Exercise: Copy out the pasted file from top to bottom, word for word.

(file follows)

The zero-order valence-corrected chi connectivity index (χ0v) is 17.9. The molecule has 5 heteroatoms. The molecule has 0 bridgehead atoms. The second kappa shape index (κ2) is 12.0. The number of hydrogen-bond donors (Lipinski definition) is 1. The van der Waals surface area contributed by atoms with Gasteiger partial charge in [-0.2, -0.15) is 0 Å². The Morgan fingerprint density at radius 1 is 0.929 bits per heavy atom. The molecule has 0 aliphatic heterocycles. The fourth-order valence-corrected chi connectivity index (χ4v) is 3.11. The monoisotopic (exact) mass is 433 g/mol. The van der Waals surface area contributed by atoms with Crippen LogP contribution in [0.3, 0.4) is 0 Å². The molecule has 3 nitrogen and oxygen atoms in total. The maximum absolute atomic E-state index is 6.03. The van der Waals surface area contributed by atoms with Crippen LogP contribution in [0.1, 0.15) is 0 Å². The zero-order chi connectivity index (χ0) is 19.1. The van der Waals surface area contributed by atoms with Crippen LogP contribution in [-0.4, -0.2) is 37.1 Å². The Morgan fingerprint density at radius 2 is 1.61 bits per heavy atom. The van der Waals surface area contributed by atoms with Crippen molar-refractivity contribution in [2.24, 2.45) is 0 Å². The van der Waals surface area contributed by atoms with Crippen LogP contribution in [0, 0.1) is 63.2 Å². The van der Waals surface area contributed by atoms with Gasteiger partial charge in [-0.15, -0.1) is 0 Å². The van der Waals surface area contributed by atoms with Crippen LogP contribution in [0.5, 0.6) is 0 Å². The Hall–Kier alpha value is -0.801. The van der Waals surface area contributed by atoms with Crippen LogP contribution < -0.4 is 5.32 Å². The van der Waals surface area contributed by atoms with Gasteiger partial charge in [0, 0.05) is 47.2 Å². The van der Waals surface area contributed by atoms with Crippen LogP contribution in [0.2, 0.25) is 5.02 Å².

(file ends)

The zero-order valence-corrected chi connectivity index (χ0v) is 17.9. The molecule has 5 heteroatoms. The molecule has 0 bridgehead atoms. The second kappa shape index (κ2) is 12.0. The number of hydrogen-bond donors (Lipinski definition) is 1. The van der Waals surface area contributed by atoms with Gasteiger partial charge in [-0.2, -0.15) is 0 Å². The Morgan fingerprint density at radius 1 is 0.929 bits per heavy atom. The molecule has 0 aliphatic heterocycles. The fourth-order valence-corrected chi connectivity index (χ4v) is 3.11. The monoisotopic (exact) mass is 433 g/mol. The van der Waals surface area contributed by atoms with Crippen LogP contribution in [0.3, 0.4) is 0 Å². The molecule has 3 nitrogen and oxygen atoms in total. The maximum absolute atomic E-state index is 6.03. The van der Waals surface area contributed by atoms with Crippen LogP contribution in [0.1, 0.15) is 0 Å². The zero-order chi connectivity index (χ0) is 19.1. The van der Waals surface area contributed by atoms with Crippen LogP contribution in [-0.4, -0.2) is 37.1 Å². The Morgan fingerprint density at radius 2 is 1.61 bits per heavy atom. The van der Waals surface area contributed by atoms with Crippen molar-refractivity contribution in [2.24, 2.45) is 0 Å². The van der Waals surface area contributed by atoms with Crippen LogP contribution in [0, 0.1) is 63.2 Å². The van der Waals surface area contributed by atoms with Gasteiger partial charge in [-0.15, -0.1) is 0 Å². The van der Waals surface area contributed by atoms with Crippen LogP contribution in [0.5, 0.6) is 0 Å². The Hall–Kier alpha value is -0.801. The van der Waals surface area contributed by atoms with Crippen LogP contribution < -0.4 is 5.32 Å². The van der Waals surface area contributed by atoms with Gasteiger partial charge in [0, 0.05) is 47.2 Å². The van der Waals surface area contributed by atoms with Crippen LogP contribution in [0.2, 0.25) is 5.02 Å².